I’d like to just write. Ideally, I’d type up masterpiece after masterpiece, and once each was done, I’d send them off to a magical publisher who’d pay me a slightly-better-than living wage. This fantastical publisher would never bother me for blog tours or interviews. I wouldn’t need to worry about marketing of any kind. I’d simply create worlds with words and leave the details to others.
Alas, I do not live in this ideal world.
The simple truth is that unless your name is immediately recognizable by the public, unless you’re someone like a Stephen King or a John Grisham, you need to market yourself and your books if you want to make any kind of money from your writing.
My mother-in-law is visiting. Among other things, she teaches English. She was talking about some of the grammatical things she was teaching students this year, listing off a bunch of terms. It was enough to make Mr. Miriam-Webster himself go cross-eyed. (Mr. Miriam-Webster is the fictitious child of Mr. Miriam and Mr. Webster who flings dictionaries at evil-doers.)
I commented that I was glad I never had to learn those terms. Honestly, I’m convinced it’s not necessary to know the terms to write well.
That said, you do need to know how to use grammar well, whether or not you know the terms. Grammar tells you how to communicate what you want to communicate. How do you form sentences? How do clauses come together to form thoughts? If you use bad grammar, you’re not communicating effectively. You leave your reader frustrated. (My editor notes that your editor also won’t kill you if you use good grammar. I’m in favor of non-homicidal editors, so please, use good grammar.)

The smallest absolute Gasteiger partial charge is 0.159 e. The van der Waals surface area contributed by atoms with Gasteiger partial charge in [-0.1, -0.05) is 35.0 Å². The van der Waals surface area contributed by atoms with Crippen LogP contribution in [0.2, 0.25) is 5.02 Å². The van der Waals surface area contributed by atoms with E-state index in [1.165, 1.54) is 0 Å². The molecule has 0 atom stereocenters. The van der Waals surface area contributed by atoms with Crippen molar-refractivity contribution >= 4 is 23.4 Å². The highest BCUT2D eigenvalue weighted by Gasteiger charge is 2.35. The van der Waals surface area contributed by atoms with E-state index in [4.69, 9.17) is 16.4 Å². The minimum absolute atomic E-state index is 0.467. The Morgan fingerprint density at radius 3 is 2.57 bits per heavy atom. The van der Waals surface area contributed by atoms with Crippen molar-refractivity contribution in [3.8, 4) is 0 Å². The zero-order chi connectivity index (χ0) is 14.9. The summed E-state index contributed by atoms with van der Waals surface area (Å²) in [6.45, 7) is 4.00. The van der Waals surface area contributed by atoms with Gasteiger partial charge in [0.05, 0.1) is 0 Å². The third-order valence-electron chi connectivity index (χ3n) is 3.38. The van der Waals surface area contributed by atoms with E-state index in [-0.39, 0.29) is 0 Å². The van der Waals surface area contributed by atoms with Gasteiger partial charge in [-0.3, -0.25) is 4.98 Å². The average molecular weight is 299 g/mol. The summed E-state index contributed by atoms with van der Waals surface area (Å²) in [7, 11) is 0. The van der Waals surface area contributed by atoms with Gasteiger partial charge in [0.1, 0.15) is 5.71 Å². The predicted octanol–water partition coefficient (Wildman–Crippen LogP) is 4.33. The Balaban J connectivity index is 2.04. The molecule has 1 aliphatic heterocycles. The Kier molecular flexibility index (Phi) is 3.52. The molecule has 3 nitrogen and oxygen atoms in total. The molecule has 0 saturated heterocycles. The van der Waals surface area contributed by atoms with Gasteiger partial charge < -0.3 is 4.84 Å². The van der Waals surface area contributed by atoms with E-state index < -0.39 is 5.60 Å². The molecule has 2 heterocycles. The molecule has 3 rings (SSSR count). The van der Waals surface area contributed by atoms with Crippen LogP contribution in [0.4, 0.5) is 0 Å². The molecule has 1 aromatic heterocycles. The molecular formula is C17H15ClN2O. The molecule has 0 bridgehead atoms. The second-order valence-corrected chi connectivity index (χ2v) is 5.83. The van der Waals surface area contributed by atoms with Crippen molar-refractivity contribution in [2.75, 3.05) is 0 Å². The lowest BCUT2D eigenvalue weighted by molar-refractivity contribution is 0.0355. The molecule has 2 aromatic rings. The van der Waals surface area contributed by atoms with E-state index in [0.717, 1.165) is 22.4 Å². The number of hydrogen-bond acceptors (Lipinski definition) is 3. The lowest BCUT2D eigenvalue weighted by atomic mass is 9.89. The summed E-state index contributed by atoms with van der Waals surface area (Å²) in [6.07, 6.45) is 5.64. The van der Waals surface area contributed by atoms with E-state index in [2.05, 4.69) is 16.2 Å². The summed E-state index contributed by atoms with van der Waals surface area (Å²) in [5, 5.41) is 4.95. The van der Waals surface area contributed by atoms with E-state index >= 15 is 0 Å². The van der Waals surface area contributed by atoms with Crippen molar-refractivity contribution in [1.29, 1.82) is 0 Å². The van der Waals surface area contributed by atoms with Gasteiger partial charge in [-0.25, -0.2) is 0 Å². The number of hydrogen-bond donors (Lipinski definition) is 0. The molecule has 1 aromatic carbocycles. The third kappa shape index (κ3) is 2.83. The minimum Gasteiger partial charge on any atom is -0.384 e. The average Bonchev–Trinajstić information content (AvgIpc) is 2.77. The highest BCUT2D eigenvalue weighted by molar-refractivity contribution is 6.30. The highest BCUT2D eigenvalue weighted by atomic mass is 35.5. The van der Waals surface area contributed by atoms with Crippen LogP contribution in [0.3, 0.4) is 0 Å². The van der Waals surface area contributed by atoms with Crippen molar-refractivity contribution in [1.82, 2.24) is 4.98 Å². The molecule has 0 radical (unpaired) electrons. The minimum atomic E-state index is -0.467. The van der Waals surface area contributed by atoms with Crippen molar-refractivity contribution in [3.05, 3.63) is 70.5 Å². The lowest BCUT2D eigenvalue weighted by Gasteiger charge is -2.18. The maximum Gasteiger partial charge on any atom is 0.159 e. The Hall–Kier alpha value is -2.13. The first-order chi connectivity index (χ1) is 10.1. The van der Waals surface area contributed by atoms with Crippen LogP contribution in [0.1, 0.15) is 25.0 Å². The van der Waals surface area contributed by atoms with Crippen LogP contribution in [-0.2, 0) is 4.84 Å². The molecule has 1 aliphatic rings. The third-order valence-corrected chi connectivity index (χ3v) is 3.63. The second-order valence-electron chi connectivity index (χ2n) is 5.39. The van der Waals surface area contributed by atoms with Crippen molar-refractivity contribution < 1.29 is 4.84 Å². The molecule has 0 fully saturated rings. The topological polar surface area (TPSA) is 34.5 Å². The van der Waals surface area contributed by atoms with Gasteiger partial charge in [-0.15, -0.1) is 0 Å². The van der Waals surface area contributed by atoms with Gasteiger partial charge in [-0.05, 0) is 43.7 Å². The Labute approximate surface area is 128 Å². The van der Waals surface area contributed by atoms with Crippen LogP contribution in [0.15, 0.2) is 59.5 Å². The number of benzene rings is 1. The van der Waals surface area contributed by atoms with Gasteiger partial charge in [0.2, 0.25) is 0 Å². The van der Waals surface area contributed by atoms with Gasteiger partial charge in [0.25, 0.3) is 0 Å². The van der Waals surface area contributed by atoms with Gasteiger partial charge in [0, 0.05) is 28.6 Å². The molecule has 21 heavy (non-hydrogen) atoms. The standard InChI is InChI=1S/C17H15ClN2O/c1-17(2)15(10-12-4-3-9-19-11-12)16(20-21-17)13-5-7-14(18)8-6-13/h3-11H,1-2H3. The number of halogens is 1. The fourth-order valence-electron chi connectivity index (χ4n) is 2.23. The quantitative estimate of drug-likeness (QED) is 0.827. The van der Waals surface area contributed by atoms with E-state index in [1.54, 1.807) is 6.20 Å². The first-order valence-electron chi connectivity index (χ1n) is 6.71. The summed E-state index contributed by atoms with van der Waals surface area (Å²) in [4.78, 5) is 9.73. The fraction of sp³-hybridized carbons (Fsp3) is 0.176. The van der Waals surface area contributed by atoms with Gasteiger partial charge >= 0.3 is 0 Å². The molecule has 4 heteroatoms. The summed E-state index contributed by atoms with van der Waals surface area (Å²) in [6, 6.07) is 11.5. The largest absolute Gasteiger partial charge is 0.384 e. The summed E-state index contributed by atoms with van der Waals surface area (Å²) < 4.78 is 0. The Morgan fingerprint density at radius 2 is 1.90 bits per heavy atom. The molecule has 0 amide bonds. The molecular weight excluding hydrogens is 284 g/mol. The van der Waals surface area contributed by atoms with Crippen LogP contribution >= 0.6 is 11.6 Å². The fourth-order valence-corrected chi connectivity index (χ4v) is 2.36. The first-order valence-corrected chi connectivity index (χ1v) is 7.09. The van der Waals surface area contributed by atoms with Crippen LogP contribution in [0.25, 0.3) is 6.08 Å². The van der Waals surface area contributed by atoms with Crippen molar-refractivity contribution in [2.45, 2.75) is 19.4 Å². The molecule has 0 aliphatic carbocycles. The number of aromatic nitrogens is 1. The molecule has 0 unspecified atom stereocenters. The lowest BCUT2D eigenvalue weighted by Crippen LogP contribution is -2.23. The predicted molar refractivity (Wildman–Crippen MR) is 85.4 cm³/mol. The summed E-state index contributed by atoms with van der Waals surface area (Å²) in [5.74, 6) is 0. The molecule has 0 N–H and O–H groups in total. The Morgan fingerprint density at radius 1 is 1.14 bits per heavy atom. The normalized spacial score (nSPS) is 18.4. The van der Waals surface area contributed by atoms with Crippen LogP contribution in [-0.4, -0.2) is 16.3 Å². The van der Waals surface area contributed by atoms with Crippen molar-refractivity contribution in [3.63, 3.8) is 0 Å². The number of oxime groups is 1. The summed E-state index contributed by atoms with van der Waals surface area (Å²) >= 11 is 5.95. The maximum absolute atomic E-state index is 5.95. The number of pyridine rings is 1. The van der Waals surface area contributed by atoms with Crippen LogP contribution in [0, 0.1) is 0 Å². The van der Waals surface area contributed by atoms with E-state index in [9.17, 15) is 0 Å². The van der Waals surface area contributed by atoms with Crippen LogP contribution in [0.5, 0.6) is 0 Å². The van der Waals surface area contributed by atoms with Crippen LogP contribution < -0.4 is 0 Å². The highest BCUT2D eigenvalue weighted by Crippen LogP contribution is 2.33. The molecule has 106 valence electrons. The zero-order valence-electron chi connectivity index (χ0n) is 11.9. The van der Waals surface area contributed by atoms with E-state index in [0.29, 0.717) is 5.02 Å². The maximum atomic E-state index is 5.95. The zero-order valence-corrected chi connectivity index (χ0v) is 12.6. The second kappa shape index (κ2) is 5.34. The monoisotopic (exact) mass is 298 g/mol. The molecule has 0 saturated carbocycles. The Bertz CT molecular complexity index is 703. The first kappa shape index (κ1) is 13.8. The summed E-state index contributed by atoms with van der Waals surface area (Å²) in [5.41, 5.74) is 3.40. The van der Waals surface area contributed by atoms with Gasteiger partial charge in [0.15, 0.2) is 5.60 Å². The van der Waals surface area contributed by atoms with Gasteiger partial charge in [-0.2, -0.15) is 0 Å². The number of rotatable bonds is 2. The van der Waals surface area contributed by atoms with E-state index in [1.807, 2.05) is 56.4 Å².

There are a lot of things to read. You want to absorb your own genre. You’ll likely be best at writing things that you enjoy reading, so get reading. Thankfully for me that involves reading a lot of fantasy and science fiction. I can handle that!
You’ll probably need to do some research. That can be fun and a lot of work, too. One story I’ve been hacking at for a while involves a mage who “bakes” spells. I know a little about modern baking, but what about baking in a medieval society? Ah, the internet is my friend!
There’s a bit of conventional wisdom I’ve ignored that may bite me.
Yesterday, one of my new short stories debuted, “Miles to Go Before I Sleep.” You can go read it for free. You’ll find it a quiet science fiction story. I’ve got a few of those out, like “The Singularity Loves You.” It’s not my most prolific genre, but it’s there.
I also have some pulpy science fiction and steampunk adventures. You can go flying on a mechano-pteradon or on a jetpack if you so desire.
I’ve got a fair chunk of fantasy. My novel, Keeper of Tales, might be the premier example of that.